The legend that is Sir Ian McKellen is touring the UK at the age of 80 giving 80 one man shows at various venues across the country.
Our reporter Pauline Smith was lucky enough to catch him at HOME Manchester with others from the Pride in Ageing programme. Here she relives the evening from Gandalf to the Globe – and everything in between – with Sir Ian being living proof that there is no age limit on success.
stage was empty other than a large box, covered in travel stickers, like those old steamer trunks from the era when rich people travelled by sea.
Sir Ian walked on stage to spontaneous applause and reached into it and took out his first prop – Gandalf’s hat.
He spoke about filming Lord of the Rings and Sir Christopher Lee wanting his part rather than that of Sauron. After poking fun at him, he gave his first dramatic reading, when Gandalf confronts the Balrog on the Stone Bridge – with the famous lines echoing around the theatre – ‘You cannot pass,’ and “Fly, you fools!’.
With this final line, Sir Ian was gone and the stage was in darkness. It was simply Sir Ian wearing Gandalf’s hat, no special effects like the film, no companions, just the majesty of his voice conjuring up all those images from Tolkien’s book and the film.
When the stage was relit he was standing there holding Glamdring, Gandalf’s sword. He waved it over his head and then invited a member of the audience to join him in a mock fight. Sir Ian revealed that this stage prop was fibreglass and that he had the original sword from the films in his hallway in his London home.
We were all expecting more acting from the maestro, but he used the next part to talk about his early life growing up in Wigan and how at the age of 12 when his family moved to Bolton he began attending Bolton School and started acting before going to Cambridge University to study English literature and continue his acting, as he said, as an amateur.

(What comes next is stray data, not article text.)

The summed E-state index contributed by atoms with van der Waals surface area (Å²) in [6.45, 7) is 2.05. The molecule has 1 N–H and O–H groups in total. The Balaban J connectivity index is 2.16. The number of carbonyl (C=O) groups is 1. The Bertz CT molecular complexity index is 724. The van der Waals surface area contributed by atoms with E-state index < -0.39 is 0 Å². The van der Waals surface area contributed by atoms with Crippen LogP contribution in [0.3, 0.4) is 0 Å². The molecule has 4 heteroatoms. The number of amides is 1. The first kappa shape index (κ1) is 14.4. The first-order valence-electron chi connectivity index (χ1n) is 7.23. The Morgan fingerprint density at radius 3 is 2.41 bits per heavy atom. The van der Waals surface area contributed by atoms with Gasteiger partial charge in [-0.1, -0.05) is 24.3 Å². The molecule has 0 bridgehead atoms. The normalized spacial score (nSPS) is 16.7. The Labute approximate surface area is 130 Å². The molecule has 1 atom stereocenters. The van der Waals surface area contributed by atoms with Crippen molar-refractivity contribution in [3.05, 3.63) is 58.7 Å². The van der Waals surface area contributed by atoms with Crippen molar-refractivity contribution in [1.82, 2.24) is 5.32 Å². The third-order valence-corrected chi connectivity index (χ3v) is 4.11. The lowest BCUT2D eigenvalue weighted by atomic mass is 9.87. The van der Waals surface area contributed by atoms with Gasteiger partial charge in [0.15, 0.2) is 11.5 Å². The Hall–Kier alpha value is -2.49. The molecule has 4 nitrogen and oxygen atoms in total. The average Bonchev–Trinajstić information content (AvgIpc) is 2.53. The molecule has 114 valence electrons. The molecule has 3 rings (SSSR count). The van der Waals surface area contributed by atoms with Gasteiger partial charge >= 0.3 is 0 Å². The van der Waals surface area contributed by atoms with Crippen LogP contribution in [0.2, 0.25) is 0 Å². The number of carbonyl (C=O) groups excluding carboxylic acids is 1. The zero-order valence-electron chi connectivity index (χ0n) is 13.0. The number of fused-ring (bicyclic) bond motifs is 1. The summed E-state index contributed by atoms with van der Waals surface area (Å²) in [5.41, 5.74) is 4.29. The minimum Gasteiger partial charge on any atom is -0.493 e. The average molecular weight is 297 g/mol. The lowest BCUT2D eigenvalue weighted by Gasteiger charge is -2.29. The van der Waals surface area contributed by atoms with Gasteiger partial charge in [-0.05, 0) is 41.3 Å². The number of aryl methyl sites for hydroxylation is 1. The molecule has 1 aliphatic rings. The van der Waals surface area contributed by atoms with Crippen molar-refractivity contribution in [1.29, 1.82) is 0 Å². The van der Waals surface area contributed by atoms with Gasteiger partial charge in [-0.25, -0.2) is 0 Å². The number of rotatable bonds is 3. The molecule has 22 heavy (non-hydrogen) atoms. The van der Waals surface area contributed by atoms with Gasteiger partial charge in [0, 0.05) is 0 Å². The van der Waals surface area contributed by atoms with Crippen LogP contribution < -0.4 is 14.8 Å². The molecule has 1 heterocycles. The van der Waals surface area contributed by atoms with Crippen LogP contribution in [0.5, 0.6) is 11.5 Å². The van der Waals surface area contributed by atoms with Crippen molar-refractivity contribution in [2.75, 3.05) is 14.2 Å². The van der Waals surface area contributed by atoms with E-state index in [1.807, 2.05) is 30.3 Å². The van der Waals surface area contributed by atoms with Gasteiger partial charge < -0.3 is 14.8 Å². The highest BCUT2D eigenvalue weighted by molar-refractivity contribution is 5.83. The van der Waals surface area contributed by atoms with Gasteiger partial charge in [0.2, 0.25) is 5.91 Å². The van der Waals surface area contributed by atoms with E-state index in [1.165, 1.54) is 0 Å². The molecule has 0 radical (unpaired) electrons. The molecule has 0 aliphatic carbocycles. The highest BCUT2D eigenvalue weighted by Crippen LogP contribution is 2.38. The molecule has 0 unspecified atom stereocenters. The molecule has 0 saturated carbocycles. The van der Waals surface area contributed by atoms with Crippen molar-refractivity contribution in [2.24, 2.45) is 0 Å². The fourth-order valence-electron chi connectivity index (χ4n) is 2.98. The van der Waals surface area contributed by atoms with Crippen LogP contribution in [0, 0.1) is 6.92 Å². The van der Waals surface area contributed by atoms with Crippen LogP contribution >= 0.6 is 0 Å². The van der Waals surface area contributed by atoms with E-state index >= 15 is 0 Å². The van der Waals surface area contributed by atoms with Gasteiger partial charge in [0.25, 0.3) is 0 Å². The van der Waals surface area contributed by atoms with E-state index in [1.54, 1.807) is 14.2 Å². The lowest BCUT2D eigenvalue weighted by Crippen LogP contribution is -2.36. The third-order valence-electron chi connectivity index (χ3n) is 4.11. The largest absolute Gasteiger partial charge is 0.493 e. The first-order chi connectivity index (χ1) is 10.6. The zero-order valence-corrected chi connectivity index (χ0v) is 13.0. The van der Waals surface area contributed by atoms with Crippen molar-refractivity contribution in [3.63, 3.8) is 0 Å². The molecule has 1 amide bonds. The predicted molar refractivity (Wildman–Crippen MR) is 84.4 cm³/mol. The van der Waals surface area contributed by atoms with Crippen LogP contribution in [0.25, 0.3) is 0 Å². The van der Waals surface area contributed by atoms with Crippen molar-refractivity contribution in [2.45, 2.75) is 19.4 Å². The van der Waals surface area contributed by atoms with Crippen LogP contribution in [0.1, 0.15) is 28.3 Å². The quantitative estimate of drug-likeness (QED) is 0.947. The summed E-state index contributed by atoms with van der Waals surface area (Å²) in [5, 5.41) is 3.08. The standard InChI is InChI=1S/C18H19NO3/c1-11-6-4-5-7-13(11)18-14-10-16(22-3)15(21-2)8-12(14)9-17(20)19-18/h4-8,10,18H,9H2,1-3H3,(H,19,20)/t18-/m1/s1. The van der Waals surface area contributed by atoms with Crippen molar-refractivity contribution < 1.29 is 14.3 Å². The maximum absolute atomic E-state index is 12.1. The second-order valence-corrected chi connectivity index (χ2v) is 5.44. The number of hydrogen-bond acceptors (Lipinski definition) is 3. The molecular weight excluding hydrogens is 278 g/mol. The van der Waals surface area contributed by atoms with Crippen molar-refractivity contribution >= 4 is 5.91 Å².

His love of the theatre started when he was three after seeing Peter Pan at the Opera House in Manchester, and when he was nine his main Christmas present was a fold away Victorian theatre with cardboard scenery and wires to push on the cut-outs of the actors.
His first performance for this one man show on his 80th birthday was a homecoming of sorts for Sir Ian, playing at Albert Halls theatre in Bolton – where he announced mid performance as the town hall clock gave his half hour chime at 8.30pm, that was when he was born.
His elder sister Jean was very active too in the theatre as an amateur actor, director and producer and took him to his first Shakespeare play, Twelfth Night in Wigan when he was very small.
Many of his male ancestors were non-conformist lay preachers and the family originally came from County Antrim in Northern Ireland. That wonderful speaking voice came from somewhere it seems.
At the age of 18 he won a scholarship to Cambridge and became an active member of the Marlowe Society, where he appeared in 23 plays over three years. He downplayed his importance and said he only played minor roles, however he did in fact appear alongside Derek Jacobi, Trevor Nunn and Margaret Drabble (before she became an author) and was directed by Peter Hall and Dadie Rylands during his time at Cambridge. This was clearly the start of his career as an actor and he made a joke that when “Jacobi went professional he decided to do the same”.
Moving on from his early life, using only a scarf and a hessian bag with Twankey stencilled on the side he reprised his pantomime role of Widow Twankey. He changed his accent and his gait as he walked across the stage and entertained us with double entendres, almost to the level of “he’s behind you”.
After the laughter came the serious part, heralded by him saying that he was really 31, as back in 1988 he finally came out as gay. He talked for quite a while about growing up in a Christian non-conformist household in the 40s and 50s, and how there was never any discussion about sex, let alone being gay; and it was only when he went to Cambridge that he had his first as, he put it, illegal relationship.